Front Page Titles (by Subject) Internal Costs, Equilibrium, and Quasi-Rents - Cost and Choice: An Inquiry in Economic Theory, Vol. 6 of the Collected Works
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Internal Costs, Equilibrium, and Quasi-Rents - James M. Buchanan, Cost and Choice: An Inquiry in Economic Theory, Vol. 6 of the Collected Works 
The Collected Works of James M. Buchanan, Foreword by Geoffrey Brennan, Hartmut Kliemt, and Robert D. Tollison, 20 vols. (Indianapolis: Liberty Fund, 1999-2002). Vol. 6 Cost and Choice: An Inquiry in Economic Theory.
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Internal Costs, Equilibrium, and Quasi-Rents
The conditions under which these outlays may be taken to measure, even indirectly, the subjective barrier to choice must be carefully specified. These are as follows: (1) The individual, or firm, must be in full competitive equilibrium with respect to the activity that generates the external diseconomy; (2) at this equilibrium level of activity, and only at this level, losses are avoided and no profits are made; and (3) there are no profits in prospect of being made anywhere else in the economy. Under such conditions, the costs that may be avoided are simply the outlays that must be made. The individual, or firm, has available only one alternative loss-avoiding course of action which is that of not acting. In the latter, he avoids the outlay that the decision to act, considered in total or at the margin, requires. Not acting is clearly the most attractive alternative course of behavior here since all other alternatives must yield net losses.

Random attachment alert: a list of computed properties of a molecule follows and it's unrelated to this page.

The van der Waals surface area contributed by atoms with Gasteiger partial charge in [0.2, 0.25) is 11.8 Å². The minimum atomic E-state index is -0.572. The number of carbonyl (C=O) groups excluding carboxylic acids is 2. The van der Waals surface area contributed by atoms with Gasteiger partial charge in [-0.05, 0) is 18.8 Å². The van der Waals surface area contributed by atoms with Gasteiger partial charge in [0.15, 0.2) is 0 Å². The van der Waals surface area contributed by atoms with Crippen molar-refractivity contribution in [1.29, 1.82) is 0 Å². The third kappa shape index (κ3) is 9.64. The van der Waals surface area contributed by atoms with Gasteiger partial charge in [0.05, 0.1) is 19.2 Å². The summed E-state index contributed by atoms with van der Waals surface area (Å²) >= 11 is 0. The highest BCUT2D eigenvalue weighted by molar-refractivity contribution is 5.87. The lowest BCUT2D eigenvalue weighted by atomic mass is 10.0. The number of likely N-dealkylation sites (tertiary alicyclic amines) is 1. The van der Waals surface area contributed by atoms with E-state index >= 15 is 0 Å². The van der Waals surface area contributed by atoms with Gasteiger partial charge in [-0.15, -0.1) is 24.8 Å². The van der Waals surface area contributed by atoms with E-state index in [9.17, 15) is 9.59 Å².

It is important to note that quasi-rents cannot exist in the competitive equilibrium required in this model. The device of capitalizing differential resource capabilities into quasi-rents so as to equalize costs among separate firms cannot, therefore, be utilized. If it is to exist at all, the bridge between choice-influencing costs and objectively measurable outlays depends critically on the absence of quasi-rents. If such rents exist, either with respect to the personal behavior of an individual or with respect to the productive activity of a firm, there can be no presumption that anticipated outlay measures subjective opportunity costs, those that must influence actual choice behavior. The indirect linkage between subjective opportunity costs and objectively measured outlays which such equilibrium establishes is shattered. The reason is that in the presence of “quasi-rents,” the individual or the firm has available more than one loss-avoiding alternative course of action. “Quasi-rents” or their equivalent provide a cushion which allows subjectively relevant elements of the decision calculus to become meaningful. As Frank Knight recognized, even if imperfectly, in his 1935 papers,4 the allowance for any nonpecuniary aspects in the choice calculus of an individual or a firm plays havoc with the use of measurable outlays as surrogates for the opportunity costs that do, in fact, influence choice behavior. For our purposes at this point, the allowance of “quasi-rents” or their equivalent destroys the underlying logic of the Pigovian policy norms. There is simply no means to make an effective translation between the subjective opportunity costs that influence decision and the objectively measurable outlays that both the decision-taker and others who are externally affected undergo as a result of decision.
[4. ]F. Knight, “Notes on Utility and Cost” (Mimeographed, University of Chicago, 1935). Published as two German articles in Zeitschrift für Nationalökonomie (Vienna), Band VI, Heft 1, 3 (1935).